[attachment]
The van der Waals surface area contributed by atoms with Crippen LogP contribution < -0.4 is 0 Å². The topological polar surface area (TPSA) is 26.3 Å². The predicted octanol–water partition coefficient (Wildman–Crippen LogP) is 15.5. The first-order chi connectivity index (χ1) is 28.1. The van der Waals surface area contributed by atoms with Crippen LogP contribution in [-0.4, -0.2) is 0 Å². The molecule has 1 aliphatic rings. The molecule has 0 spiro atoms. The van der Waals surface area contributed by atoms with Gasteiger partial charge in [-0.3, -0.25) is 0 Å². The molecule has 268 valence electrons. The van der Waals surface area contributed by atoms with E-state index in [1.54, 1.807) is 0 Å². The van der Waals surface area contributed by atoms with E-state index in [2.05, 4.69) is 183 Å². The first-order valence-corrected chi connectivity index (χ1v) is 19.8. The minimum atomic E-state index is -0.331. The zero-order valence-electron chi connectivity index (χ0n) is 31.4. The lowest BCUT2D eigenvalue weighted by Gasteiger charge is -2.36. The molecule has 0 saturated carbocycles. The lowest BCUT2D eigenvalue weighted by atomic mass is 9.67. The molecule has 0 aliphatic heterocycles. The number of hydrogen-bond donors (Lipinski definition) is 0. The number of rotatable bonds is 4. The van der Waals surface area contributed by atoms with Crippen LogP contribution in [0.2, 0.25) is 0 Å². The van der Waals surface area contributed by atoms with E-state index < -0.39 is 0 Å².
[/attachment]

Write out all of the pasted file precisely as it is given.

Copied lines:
The van der Waals surface area contributed by atoms with Crippen LogP contribution < -0.4 is 0 Å². The topological polar surface area (TPSA) is 26.3 Å². The predicted octanol–water partition coefficient (Wildman–Crippen LogP) is 15.5. The first-order chi connectivity index (χ1) is 28.1. The van der Waals surface area contributed by atoms with Crippen LogP contribution in [-0.4, -0.2) is 0 Å². The molecule has 1 aliphatic rings. The molecule has 0 spiro atoms. The van der Waals surface area contributed by atoms with Gasteiger partial charge in [-0.3, -0.25) is 0 Å². The molecule has 268 valence electrons. The van der Waals surface area contributed by atoms with E-state index in [1.54, 1.807) is 0 Å². The van der Waals surface area contributed by atoms with E-state index in [2.05, 4.69) is 183 Å². The first-order valence-corrected chi connectivity index (χ1v) is 19.8. The minimum atomic E-state index is -0.331. The zero-order valence-electron chi connectivity index (χ0n) is 31.4. The lowest BCUT2D eigenvalue weighted by Gasteiger charge is -2.36. The molecule has 0 saturated carbocycles. The lowest BCUT2D eigenvalue weighted by atomic mass is 9.67. The molecule has 0 aliphatic heterocycles. The number of hydrogen-bond donors (Lipinski definition) is 0. The number of rotatable bonds is 4. The van der Waals surface area contributed by atoms with Crippen LogP contribution in [0.2, 0.25) is 0 Å². The van der Waals surface area contributed by atoms with E-state index < -0.39 is 0 Å².